October 20, 2012 Y. Sunitha Chowdhary
Sundeep Kishan sounds excited like a school child, in his up and coming Gundello Godari he plays a village youth who indulges in cock fights, wears clothes that he has never worn before and reels of choicest epithets that would put any hardcore villager to shame. This he had to do in both the languages as the movie will have a simultaneous release in Telugu and Tamil. For someone who has lived all his life in Chennai and Hyderabad, the village shoot turned into a fun feast.
"It was the rustic and raw Telugu on one hand and Kanchipuram Tamil on the other. Every actor would like to show off their language and the ease and comfort with which they speak, I guess this is my moment of reckoning. This shoot was followed by the schedule for D For Dhopidi and the hang over of my East Godavari dialect that I used for Gundello Godari was very much felt there. I am a 'taapi mestri' (construction worker) Suri Gaadu and the character is somewhat similar to what Jagapati Babu did in Anthahpuram and Ravi Teja did in Sindhuram.
We lived in the fields for 30 days and as usual I did give a different body language to the character like I do always with all my other films as well. The only difference was I was dressed in lungis, silk shirts, banyans and had to hold a hen in my arms and yes once I had jasmines tied around my wrist. It was new and exciting. The heroes roles in Aadukalam and Paruthiveeran inspired me and I tried to give as much originality as possible. I used to watch such characters in films and always wondered when I would get to do them."
Isn't it a good feeling to be associated with cinema that takes one back to the roots? Sundeep thinks it is a welcome change but adds that it is not entirely a deglamourised story, it is a commercially packaged interesting film with him and Aadhi Pinisetty sharing equal number of fights and dances. There is no scope for heartburn at all.
The actor recollects, "Every evening I would return to the room after the shoot with dust from a rusted bicycle, mud and dust from the location as the character's goal is to own a thousand rupee note. Palakollu is a small village and I was sure people wouldn't recognise me and Lakshmi but hundreds of people flocked to see us and the children would scream dialogues from Prasthanam. That was one thing I was sure about that none would ever care to recollect those particular dialogues. It was a stunning and a wonderful experience.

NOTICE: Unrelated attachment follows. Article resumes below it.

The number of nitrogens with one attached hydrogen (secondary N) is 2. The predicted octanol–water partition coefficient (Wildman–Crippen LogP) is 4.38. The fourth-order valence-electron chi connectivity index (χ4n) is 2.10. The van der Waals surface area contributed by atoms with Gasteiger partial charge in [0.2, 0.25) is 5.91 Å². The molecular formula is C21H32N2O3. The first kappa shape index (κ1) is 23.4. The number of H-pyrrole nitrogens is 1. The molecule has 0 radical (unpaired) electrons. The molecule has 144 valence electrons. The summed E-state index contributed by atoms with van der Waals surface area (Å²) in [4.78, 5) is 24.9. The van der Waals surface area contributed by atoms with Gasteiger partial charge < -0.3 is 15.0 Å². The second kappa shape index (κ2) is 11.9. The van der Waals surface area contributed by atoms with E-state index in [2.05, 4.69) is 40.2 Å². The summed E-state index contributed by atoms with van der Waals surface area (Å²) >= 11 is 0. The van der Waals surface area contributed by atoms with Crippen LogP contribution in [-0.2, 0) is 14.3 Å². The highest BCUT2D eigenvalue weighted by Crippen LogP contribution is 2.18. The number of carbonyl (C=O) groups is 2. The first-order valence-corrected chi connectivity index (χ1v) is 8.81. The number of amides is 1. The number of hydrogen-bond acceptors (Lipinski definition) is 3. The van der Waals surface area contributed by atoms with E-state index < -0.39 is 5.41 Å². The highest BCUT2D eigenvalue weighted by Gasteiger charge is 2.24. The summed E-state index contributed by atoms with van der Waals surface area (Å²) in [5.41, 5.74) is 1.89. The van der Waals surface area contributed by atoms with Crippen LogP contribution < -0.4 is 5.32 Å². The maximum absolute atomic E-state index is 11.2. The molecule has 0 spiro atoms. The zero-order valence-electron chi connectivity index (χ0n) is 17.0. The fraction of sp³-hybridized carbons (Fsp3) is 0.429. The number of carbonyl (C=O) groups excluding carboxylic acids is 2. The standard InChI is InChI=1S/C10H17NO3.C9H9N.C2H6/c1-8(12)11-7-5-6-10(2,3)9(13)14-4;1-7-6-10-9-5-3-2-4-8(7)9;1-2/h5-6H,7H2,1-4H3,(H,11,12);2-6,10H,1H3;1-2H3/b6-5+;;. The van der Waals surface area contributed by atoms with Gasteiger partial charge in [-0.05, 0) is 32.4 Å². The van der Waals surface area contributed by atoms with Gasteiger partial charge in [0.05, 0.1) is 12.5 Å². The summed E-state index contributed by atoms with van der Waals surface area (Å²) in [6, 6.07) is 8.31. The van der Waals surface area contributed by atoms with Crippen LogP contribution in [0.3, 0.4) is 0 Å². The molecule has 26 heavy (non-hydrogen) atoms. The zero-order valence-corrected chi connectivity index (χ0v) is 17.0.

The people would send us food, fish, prawns, etc., it was a warm feeling and there was so much love. The only aspect that I missed out was on a good theatre. Apart from the commercial success and critical acclaim, I always make a conscious effort to see that people keep a DVD of my films at home."
The movie has music by Ilayaraja and meanwhile Sundeep's A Routine Love Story is also gearing up for release and there is D For Dhopidi and two films in Tamil..Yaaruda Mahesh and Maranthen Mannithen out of which one is a Tamil version of Gundello Godari. If there is one film that people will continue to speak about like Prasthanam it is Gundello Godari he avers.
Finally ask Sundeep if it is a coincidence working for the second time with Raj and DK in D For Dhopidi, who made Shor In The City with him, he replies spontaneously, "It is their first Telugu film and it is like my home production for me. I feel maximum responsible for the film. We share a comfort level and it is nice to have someone who believe in you so much. I play Rajeev Babu who comes from the village to the city to become a hero."